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Blinken Backs U.S. ‘Security Assistance’ To Armenia


U.S. -- Antony Blinken, U.S. President-elect Joe Biden's nominee for secretary of state, speaks as Biden announces his national security nominees and appointees at his transition headquarters in Wilmington, Delaware, November 24, 2020.

U.S. President Joe Biden’s nominee for secretary of state has said that the United States should boost Armenia’s security and step up its involvement in the Nagorno-Karabakh negotiating process to help prevent another war in the region.

In written answers to questions submitted by pro-Armenian U.S. Senator Robert Menendez, Antony Blinken also said that the Biden administration will “review” security assistance to Azerbaijan due to the recent war in Karabakh.

“I support the provision to Armenia of security assistance and aid to strengthen democratic governance and promote economic growth, both of which will help to strengthen Armenia’s security and resilience,” Blinken wrote on Thursday.

“If confirmed, I look forward to working with Congress and the Secretary of Defense to determine the appropriate level of assistance to meet the security needs of Armenia and the region,” he added in response to a question about how the U.S. could help the Armenians defend themselves against “Azerbaijan and Turkey’s aggression.”

“If confirmed, I will reinvigorate U.S. engagement to find a permanent settlement to the Nagorno-Karabakh conflict that protects the security of Nagorno-Karabakh and helps to ensure another war does not break out,” he said, answering another question.

Biden complained about a lack of such engagement during the autumn war in Karabakh that coincided with the U.S. presidential race. In an October 28 statement, he said then U.S. President Donald Trump must “get involved personally to stop this war” and freeze U.S. aid to Azerbaijan.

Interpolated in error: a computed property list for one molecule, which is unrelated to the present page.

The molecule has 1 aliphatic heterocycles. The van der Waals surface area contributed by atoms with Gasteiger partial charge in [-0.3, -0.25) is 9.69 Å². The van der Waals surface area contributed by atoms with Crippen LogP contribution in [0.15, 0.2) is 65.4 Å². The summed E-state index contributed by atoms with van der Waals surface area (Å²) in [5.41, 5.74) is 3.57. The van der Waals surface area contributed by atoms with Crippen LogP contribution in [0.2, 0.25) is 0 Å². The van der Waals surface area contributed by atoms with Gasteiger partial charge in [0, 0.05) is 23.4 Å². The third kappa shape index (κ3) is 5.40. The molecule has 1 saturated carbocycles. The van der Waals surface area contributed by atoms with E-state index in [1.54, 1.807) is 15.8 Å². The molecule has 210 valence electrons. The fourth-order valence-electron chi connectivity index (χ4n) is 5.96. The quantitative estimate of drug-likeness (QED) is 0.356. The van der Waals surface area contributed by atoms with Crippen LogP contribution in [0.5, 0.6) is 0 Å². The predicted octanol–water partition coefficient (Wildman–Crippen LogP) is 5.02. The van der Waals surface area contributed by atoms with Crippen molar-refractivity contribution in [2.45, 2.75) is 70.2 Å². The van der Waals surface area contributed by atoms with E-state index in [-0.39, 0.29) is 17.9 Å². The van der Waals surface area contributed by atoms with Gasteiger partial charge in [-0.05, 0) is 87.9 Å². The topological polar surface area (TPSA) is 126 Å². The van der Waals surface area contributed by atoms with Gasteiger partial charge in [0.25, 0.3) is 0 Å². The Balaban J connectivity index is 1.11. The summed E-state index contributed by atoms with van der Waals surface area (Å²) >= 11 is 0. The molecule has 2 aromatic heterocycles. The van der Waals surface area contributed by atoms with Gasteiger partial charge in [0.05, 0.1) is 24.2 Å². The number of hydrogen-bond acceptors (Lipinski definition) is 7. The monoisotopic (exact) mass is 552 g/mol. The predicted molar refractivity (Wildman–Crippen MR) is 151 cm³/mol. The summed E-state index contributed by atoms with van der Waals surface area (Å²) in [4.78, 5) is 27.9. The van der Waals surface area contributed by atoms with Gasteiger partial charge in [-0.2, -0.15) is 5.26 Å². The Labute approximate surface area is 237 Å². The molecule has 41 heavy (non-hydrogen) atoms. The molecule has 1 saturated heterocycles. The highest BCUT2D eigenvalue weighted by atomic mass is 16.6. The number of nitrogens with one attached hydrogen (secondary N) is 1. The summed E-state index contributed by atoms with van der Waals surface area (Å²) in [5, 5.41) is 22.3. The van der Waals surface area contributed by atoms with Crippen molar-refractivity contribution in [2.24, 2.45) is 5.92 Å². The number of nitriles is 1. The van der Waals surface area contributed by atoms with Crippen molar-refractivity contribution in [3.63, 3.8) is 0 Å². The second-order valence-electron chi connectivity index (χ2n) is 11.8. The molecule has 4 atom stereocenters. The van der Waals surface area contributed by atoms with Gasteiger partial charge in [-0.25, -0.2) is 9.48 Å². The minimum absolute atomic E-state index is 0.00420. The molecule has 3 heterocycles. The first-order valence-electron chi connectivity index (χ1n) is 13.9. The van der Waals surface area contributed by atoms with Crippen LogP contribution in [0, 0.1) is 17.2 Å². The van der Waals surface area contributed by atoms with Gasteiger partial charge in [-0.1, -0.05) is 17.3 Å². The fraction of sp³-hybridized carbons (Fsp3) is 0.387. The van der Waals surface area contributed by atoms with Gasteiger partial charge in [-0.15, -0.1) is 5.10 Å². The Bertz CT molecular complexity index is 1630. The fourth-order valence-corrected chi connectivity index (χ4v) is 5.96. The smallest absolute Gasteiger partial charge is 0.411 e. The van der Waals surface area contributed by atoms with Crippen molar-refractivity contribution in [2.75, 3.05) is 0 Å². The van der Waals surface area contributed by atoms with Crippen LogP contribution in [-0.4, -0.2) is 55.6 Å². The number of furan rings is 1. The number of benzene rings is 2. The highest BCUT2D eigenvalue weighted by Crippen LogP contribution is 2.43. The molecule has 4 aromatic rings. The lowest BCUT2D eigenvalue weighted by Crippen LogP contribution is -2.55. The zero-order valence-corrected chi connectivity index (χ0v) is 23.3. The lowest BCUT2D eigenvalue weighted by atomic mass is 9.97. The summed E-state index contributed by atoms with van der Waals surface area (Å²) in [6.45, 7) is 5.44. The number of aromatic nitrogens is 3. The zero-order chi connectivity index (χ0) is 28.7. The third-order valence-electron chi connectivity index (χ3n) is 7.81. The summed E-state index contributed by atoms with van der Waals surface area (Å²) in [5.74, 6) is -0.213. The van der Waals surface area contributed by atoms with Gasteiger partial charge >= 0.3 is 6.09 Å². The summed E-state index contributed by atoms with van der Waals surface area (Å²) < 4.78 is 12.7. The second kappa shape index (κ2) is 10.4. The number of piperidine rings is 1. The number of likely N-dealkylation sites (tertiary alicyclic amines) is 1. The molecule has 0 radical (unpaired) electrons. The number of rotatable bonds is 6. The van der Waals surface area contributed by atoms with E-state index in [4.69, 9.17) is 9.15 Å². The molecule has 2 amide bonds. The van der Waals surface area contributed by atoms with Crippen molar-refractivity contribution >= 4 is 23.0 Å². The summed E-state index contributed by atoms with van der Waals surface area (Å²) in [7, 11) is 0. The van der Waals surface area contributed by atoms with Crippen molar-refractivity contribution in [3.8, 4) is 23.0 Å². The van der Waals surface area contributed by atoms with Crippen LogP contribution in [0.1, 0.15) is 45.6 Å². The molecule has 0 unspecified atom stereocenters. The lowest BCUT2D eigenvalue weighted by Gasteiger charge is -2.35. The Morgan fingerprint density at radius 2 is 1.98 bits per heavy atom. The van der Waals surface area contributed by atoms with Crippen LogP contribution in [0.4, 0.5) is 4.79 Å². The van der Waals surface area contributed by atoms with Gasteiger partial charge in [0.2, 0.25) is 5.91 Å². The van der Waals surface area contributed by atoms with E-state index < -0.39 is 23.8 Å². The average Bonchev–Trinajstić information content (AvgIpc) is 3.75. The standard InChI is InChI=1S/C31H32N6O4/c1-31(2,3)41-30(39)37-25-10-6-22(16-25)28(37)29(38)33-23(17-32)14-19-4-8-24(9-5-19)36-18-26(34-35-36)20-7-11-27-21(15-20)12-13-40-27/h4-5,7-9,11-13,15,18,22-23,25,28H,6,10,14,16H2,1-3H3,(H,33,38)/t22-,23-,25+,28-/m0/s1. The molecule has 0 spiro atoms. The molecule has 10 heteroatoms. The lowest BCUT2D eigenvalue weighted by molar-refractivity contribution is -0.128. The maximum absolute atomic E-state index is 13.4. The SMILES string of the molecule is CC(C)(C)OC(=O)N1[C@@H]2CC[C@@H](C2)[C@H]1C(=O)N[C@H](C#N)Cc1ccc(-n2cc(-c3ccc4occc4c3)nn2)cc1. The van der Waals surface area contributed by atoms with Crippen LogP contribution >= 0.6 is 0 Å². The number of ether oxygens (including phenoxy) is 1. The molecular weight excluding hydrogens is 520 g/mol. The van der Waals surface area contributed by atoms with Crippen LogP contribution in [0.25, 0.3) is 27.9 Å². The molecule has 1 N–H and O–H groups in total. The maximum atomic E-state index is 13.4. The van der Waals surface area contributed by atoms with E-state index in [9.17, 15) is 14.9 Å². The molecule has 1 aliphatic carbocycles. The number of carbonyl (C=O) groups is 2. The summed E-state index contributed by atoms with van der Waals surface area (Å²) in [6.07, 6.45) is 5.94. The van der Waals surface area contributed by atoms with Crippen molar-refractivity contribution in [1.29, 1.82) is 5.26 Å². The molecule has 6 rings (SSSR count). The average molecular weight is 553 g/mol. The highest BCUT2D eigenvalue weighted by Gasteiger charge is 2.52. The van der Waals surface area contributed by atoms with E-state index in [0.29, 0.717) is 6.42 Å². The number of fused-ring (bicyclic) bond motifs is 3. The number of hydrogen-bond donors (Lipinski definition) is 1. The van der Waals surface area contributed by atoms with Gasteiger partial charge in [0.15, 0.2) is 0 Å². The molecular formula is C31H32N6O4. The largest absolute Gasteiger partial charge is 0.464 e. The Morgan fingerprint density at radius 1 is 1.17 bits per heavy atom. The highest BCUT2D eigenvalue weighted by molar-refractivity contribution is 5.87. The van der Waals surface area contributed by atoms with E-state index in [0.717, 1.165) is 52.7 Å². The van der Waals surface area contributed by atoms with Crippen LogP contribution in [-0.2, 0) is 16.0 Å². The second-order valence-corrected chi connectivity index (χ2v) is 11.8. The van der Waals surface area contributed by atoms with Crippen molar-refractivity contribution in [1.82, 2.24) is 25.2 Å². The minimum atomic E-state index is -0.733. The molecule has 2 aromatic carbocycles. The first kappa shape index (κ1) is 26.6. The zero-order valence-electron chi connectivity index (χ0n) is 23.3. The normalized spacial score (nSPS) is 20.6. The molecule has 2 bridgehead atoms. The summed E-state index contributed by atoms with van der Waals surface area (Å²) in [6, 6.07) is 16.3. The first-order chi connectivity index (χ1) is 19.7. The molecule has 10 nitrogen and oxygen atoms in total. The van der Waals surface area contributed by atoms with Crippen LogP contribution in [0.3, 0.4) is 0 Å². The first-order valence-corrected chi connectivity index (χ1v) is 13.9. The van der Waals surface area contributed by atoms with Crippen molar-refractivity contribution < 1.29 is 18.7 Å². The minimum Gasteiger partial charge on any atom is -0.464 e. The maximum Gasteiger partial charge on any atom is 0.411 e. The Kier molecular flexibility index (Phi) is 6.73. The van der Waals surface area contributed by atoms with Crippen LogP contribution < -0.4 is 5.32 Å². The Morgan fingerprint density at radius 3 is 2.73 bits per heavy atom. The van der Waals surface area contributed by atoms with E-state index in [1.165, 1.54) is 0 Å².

The U.S. Congress had banned such aid through Section 907 of the Freedom Support Act passed in 1992. However, U.S. administrations were allowed in the early 2000s to waive the ban and help Azerbaijan’s military and security agencies.

The Trump administration significantly increased the security aid to Baku, reportedly providing over $100 million worth of equipment and other assistance to Azerbaijan’s State Border Guard Service in 2018-2019. Azerbaijani border guards also participated in the six-week hostilities in and around Karabakh stopped by a Russian-brokered ceasefire on November 10.

“In light of the recent outbreak of hostilities in Nagorno-Karabakh, the Biden-Harris administration will review our security assistance to Azerbaijan,” said Blinken. “If the circumstances warrant, the Biden-Harris administration will be prepared to suspend waivers of requirements under section 907 of the Freedom Support Act.”

The two main Armenian-American advocacy groups were quick to hail Blinken’s written comments submitted days after his confirmation hearing before the Senate Foreign Relations Committee headed by Menendez.

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